abcedea

Software engineer • UoA dropout • please consider the environment before printing this email. This is the home of my extremely online content, pay no attention.

New Years Resolutions

Its getting real close to that time of year again, where we all pretend to perform some serious introspection and decide that we have no real issues other than superficial. We all decide we want to start going to the gym, but then give up after a month or so.

I had some thoughts about this - not so much about what my resolutions will be, more about how I think I should set them.

Holding myself to a SMART goal seems unreasonable given the context. The time span for a New Years resolution is far too long, and because of this I would set a goal that's more difficult to achieve.

The goals never stick, because I'm gonna do what I want to. If the goal was fun and achievable I would be doing it already.

That's why this year, I'm not setting goals - I'm setting a direction.

By direction, I mean something like "focus on health". Its non-specific and un-measurable so that you won't be disappointed if you don't achieve it, but at the same time provides the same amount of motivation you would have early in the New Year.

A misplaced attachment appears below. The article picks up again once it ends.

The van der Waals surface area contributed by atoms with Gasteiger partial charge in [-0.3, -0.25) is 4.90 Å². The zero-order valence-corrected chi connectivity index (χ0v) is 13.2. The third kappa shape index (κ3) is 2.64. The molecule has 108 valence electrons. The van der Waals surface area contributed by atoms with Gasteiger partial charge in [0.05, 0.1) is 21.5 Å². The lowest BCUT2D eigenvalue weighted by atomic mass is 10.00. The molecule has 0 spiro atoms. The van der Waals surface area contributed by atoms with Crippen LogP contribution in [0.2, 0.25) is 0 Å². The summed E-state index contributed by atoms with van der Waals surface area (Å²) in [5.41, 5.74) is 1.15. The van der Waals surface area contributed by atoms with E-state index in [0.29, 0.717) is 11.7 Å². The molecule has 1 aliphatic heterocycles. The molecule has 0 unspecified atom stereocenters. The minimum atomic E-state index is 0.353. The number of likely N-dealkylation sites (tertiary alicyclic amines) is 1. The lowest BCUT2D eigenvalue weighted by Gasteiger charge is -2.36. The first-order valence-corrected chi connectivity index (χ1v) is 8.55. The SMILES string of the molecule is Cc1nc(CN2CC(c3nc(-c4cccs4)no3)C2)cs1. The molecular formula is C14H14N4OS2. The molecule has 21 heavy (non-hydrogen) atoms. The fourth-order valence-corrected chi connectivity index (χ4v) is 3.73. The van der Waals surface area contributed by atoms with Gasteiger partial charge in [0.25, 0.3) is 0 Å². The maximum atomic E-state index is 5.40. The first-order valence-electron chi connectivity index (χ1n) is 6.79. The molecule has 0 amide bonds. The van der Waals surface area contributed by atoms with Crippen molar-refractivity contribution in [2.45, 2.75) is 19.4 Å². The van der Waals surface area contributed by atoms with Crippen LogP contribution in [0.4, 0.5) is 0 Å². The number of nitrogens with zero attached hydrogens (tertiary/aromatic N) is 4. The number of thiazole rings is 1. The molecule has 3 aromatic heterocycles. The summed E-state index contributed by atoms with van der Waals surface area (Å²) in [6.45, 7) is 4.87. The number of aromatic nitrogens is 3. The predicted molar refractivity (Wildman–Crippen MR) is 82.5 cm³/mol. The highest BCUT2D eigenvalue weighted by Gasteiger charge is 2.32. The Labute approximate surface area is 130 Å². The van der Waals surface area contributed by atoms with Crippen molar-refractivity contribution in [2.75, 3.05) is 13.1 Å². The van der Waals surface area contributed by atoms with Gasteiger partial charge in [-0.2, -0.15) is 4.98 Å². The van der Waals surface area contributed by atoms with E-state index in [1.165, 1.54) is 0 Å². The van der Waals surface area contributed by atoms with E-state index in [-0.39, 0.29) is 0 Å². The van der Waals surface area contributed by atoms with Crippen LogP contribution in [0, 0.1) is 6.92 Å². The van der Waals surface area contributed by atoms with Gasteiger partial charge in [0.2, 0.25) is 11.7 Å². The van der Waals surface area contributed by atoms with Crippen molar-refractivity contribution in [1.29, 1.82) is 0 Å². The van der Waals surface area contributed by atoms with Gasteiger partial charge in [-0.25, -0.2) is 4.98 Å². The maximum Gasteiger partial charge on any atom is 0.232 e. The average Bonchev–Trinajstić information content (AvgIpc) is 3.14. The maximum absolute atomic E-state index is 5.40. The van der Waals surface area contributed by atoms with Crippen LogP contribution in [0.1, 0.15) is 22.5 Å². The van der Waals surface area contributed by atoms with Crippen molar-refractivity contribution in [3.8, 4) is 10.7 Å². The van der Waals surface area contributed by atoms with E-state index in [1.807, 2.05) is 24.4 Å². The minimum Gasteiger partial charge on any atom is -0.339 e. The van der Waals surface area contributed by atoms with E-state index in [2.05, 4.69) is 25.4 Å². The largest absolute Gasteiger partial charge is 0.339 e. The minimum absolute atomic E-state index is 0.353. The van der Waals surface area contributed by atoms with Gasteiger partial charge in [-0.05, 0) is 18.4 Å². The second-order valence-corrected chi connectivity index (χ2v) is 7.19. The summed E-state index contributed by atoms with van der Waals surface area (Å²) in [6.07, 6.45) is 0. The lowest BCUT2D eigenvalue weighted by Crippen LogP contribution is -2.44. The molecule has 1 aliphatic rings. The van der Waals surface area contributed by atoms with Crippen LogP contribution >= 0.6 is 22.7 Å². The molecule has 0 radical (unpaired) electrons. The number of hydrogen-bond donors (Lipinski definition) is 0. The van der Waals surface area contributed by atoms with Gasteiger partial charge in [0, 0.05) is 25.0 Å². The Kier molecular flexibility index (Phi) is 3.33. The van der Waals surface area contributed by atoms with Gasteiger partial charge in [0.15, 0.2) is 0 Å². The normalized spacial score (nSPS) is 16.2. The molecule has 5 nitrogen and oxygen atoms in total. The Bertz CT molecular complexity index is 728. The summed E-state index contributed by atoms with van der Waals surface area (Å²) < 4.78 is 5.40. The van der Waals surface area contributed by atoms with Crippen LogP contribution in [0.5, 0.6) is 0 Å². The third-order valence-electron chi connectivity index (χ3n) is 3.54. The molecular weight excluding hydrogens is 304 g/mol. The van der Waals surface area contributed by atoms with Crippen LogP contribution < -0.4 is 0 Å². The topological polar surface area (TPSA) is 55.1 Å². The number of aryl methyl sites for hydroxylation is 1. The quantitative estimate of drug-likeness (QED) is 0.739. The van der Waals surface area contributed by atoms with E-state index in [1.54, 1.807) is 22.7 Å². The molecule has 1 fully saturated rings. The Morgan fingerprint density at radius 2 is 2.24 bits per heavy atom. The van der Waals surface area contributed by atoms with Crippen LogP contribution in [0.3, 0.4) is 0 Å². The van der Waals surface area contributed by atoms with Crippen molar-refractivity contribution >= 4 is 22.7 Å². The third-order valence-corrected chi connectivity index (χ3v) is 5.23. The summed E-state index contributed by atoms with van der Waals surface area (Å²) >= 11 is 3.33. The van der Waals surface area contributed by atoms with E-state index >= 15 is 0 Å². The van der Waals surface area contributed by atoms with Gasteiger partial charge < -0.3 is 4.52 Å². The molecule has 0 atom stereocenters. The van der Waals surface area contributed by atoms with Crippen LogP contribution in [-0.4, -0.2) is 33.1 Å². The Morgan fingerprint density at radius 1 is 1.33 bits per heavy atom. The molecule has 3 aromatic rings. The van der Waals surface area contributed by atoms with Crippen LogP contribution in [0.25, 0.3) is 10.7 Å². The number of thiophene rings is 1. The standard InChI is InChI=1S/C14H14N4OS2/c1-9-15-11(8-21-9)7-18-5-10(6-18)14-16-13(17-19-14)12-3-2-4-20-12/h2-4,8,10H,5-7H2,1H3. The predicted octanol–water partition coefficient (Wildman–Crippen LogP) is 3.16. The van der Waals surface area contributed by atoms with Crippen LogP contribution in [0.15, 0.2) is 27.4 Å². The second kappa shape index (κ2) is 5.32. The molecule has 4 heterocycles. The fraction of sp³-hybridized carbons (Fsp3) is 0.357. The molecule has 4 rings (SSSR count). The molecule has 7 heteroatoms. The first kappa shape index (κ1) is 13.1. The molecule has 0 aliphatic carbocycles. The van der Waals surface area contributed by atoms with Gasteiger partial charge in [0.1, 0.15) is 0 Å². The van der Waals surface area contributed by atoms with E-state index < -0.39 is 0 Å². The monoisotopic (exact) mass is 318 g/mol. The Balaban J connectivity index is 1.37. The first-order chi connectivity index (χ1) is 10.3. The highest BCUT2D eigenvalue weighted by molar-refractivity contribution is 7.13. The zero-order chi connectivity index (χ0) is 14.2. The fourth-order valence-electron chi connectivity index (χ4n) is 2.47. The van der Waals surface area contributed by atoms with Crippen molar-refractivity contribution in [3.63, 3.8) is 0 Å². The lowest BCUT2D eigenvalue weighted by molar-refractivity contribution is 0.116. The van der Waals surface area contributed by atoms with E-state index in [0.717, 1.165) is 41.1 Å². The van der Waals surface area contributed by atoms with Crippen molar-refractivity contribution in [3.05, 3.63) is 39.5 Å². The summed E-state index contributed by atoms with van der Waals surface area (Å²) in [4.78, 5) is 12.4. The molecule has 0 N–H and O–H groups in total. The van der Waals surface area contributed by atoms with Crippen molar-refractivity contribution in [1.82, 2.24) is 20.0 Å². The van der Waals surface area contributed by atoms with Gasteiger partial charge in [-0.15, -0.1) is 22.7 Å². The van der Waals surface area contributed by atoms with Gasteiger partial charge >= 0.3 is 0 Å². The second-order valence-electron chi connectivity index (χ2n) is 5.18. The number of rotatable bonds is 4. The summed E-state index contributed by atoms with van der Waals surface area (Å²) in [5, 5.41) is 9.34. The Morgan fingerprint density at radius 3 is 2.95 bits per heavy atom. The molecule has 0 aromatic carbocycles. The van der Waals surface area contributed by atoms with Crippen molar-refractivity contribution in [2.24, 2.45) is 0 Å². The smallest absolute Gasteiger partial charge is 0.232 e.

Its a way of remembering and focusing on what was important to you at the time, and hopefully re-discovering that mindset that lead you to it. You can use it to inform decisions, and prioritise against other tasks in your day-to-day.

Write your direction on a sticky note and put it on your mirror, on the back of your front door, or at eye level by your toilet. For the non-psychopaths amongst us, try pinning it in your Notes app.

Distro-Hopping

After spending an entire year of promising myself I wouldn't distro-hop into another Linux OS any more, I thought I would reward myself by installing another OS. Linux Mint this time.

Can't say its entirely my own fault though - I tried updating Ubuntu 20.04 to 21.10, but apparently I didn't have enough space in my boot partition to upgrade, and I couldn't resize my other partitions to make room. I would have had to re-install anyway.

May as well have made that something new and exciting!

I've used Mint before, and I was totally fine with it last time before switching to Debian (then Ubuntu). My problem is just that I want a bit of change every now-and-then, so I swap Cinnamon for GNOME.

I could probably just switch out my desktops instead of re-installing, which I may look at doing this time if I have the need. Though, this is what I said to myself last time, and look how that turned out.

Vagrant is definitely going to be something to look at, for the future.